PS alone without other interventions (e.g., RT) may be insufficient to increase muscular fitness and physical function including UGS. Importantly, muscle protein breakdown, which is increased after RT, is negated by an optimal PS, and this maximizes postexercise MPS and enhances further adaption to RT, as indicated by muscle hypertrophy and increases in muscular strength and physical performance [65]. Thus, we additionally investigated whether there was an additive effect of RT and PS on UGS by comparing the effect between RT combined with PS and RT-only intervention. As illustrated in Fig. 6, in contrast to our hypothesis, there was no additive effect on UGS after RT combined with PS was compared with RT-only intervention. This result is in line with two previous meta-analyses that reported no additive effect on muscular fitness and physical function, including UGS, after RT combined with PS was compared with RT-only intervention in older adults [62,66]. A meta-an-alytic and meta-regression study found that the impact of PS on gains in muscle mass during prolonged RT declined with increasing age [67]. This is because of an anabolic resistance defined as the reduced ability of MPS in response to anabolic stimuli such as PS (e.g., protein and amino acids) and RT in older adults [64,68]. Therefore, a larger amount of protein supplements may be required for optimal MPS after RT in older postmenopausal women than in young women. It has been reported that post-RT rates of MPS are saturated with 20 g of protein in young adults, whereas older adults optimally respond to higher protein doses (40 g) after RT [69]. However, the amount of protein supplements included in the studies that formed our meta-analysis was smaller than this recommended protein dose of 40 g; for instance, dosage for WP ranged from 22.3-27.1 g [4345], dosage for MFMD was 18.2 g [34], and dosage for leucine-enriched EAA ranged from 3-6 g of EAA [36,38]. Among them, a small but non-significant effect was observed in the RT combined with WP supplementation (SMD, 0.25; 95% CI, −0.07 to 0.58) with the highest protein content. Thus, these protein doses may have been insufficient to produce additive effects of RT combined with PS on physical functions, including UGS. Therefore, further studies are needed to determine the quantity of optimal protein doses that would produce additive or synergistic effects of RT combined with PS on physical functions specific to postmenopausal women.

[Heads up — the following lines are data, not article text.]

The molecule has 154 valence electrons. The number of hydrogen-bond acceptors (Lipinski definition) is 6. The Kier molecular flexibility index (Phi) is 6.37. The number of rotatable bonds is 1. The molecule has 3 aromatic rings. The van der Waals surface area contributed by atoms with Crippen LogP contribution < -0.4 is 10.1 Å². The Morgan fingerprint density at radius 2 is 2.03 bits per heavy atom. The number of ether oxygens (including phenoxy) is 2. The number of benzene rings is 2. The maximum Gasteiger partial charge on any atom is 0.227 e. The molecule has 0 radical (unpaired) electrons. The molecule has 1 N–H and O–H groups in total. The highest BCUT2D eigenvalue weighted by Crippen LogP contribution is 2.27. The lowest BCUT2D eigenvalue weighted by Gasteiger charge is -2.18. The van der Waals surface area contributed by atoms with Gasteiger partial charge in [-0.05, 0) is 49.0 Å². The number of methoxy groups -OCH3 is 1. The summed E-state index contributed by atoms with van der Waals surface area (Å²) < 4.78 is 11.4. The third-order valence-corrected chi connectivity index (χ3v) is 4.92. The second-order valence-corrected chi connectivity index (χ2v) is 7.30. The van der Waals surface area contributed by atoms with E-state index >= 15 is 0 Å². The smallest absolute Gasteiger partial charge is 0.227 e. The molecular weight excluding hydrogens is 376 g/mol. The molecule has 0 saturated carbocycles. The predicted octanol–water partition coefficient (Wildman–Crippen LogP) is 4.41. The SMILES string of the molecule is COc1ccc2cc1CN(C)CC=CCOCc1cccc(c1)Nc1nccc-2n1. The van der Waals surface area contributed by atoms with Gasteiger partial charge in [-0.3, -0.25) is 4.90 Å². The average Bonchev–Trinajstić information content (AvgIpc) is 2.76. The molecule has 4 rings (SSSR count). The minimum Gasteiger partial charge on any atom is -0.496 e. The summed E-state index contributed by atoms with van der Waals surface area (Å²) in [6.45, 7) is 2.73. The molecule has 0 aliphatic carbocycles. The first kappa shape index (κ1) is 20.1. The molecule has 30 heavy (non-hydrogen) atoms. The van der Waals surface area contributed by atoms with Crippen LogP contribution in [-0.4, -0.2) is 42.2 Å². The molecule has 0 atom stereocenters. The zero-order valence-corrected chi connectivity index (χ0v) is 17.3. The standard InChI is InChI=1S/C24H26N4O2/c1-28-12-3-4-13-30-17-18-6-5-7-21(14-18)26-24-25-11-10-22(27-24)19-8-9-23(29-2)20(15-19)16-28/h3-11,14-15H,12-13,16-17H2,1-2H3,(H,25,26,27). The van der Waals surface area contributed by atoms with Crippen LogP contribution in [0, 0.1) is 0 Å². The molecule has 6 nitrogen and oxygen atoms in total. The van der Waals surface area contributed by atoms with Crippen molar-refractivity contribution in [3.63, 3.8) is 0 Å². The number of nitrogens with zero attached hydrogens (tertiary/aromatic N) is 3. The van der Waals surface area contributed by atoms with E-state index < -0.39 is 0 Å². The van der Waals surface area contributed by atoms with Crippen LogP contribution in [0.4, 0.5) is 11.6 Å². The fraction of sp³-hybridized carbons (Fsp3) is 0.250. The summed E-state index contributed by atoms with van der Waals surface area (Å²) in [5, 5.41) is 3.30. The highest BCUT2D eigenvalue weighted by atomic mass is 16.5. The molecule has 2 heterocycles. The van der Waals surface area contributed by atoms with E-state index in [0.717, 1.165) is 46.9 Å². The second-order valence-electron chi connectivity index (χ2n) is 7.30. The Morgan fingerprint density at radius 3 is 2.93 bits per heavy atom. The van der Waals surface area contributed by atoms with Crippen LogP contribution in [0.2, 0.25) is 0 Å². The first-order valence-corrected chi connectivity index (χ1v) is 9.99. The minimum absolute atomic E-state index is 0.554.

This systematic review and meta-analysis had some limitations. First, our review was confined to articles published in English, which may have reduced the number of included articles. Second, the slightly asym-metrical funnel plot suggested the possible presence of missing articles and the possibility of an underestimated SMD, although the meta-effects of RT on UGS remained significant after imputing three possible missing studies through the trim-and-fill method. Third, it was impossible to perform the subgroup analysis of the effect of various types, doses, and timings of PS on UGS in postmenopausal women, because only a few studies on this issue were available. Last, we were unable to perform an age-specific subgroup analysis for the effect of RT and/or PS on UGS, because the number of studies was too small to divide by the subgroup. Thus, it is necessary to conduct further meta-analyses to verify the effects of RT and/or PS on UGS specific to postmenopausal women.

CONCLUSION

The present review suggested that RT demonstrated a significant ef-fect on UGS in postmenopausal women, and adding BT to RT programs further improved UGS. In addition, there was no significant improvement in UGS after PS in postmenopausal women, and no additive effect on UGS after RT combined with PS. However, considering the limitations of the present review, further systematic reviews and meta-analyses including a more diverse range of studies are required to accurately verify the meta-effects of RT and/or PS on physical functions, including UGS, in postmenopausal women.

Supplementary Material

Supplementary Table S1.

Judgement and a support for the judgement for each entry in the Cochrane risk of bias tool
ksep-2022-00024-suppl1.pdf

Conflict of Interest

The authors declare no conflict of interest.

AUTHOR CONTRIBUTION

Conceptualization: JH Park, S Park; Data curation: JH Park, J Oh; Formal analysis: JH Park, J Oh; Methodology: JH Park, S Park; Visual-ization: JH Park, J Oh; Writing-original draft: JH Park; Writing-review & editing: JH Park, S Park.